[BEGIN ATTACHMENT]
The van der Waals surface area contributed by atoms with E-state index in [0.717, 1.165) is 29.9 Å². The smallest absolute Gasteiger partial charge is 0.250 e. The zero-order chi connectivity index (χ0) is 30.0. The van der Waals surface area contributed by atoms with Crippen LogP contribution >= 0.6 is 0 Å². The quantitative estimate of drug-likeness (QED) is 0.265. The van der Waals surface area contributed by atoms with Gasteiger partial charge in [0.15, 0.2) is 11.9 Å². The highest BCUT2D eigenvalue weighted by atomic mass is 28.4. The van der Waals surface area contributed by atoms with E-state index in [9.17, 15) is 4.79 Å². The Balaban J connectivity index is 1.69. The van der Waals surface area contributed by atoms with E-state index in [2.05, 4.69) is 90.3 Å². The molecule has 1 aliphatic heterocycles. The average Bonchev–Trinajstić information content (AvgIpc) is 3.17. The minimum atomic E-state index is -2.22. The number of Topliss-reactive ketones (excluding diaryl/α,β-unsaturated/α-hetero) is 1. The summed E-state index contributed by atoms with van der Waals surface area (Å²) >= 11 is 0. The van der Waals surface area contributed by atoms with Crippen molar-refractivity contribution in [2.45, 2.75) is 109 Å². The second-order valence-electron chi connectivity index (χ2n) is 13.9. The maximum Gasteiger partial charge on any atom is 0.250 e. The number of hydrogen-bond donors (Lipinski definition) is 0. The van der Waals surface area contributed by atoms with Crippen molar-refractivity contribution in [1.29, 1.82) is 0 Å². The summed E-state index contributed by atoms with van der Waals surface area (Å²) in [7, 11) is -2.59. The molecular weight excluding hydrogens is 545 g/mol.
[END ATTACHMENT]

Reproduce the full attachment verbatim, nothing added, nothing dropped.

The van der Waals surface area contributed by atoms with E-state index in [0.717, 1.165) is 29.9 Å². The smallest absolute Gasteiger partial charge is 0.250 e. The zero-order chi connectivity index (χ0) is 30.0. The van der Waals surface area contributed by atoms with Crippen LogP contribution >= 0.6 is 0 Å². The quantitative estimate of drug-likeness (QED) is 0.265. The van der Waals surface area contributed by atoms with Gasteiger partial charge in [0.15, 0.2) is 11.9 Å². The highest BCUT2D eigenvalue weighted by atomic mass is 28.4. The van der Waals surface area contributed by atoms with E-state index in [9.17, 15) is 4.79 Å². The Balaban J connectivity index is 1.69. The van der Waals surface area contributed by atoms with E-state index in [2.05, 4.69) is 90.3 Å². The molecule has 1 aliphatic heterocycles. The average Bonchev–Trinajstić information content (AvgIpc) is 3.17. The minimum atomic E-state index is -2.22. The number of Topliss-reactive ketones (excluding diaryl/α,β-unsaturated/α-hetero) is 1. The summed E-state index contributed by atoms with van der Waals surface area (Å²) >= 11 is 0. The van der Waals surface area contributed by atoms with Crippen molar-refractivity contribution in [2.45, 2.75) is 109 Å². The second-order valence-electron chi connectivity index (χ2n) is 13.9. The maximum Gasteiger partial charge on any atom is 0.250 e. The number of hydrogen-bond donors (Lipinski definition) is 0. The van der Waals surface area contributed by atoms with Crippen molar-refractivity contribution in [1.29, 1.82) is 0 Å². The summed E-state index contributed by atoms with van der Waals surface area (Å²) in [7, 11) is -2.59. The molecular weight excluding hydrogens is 545 g/mol.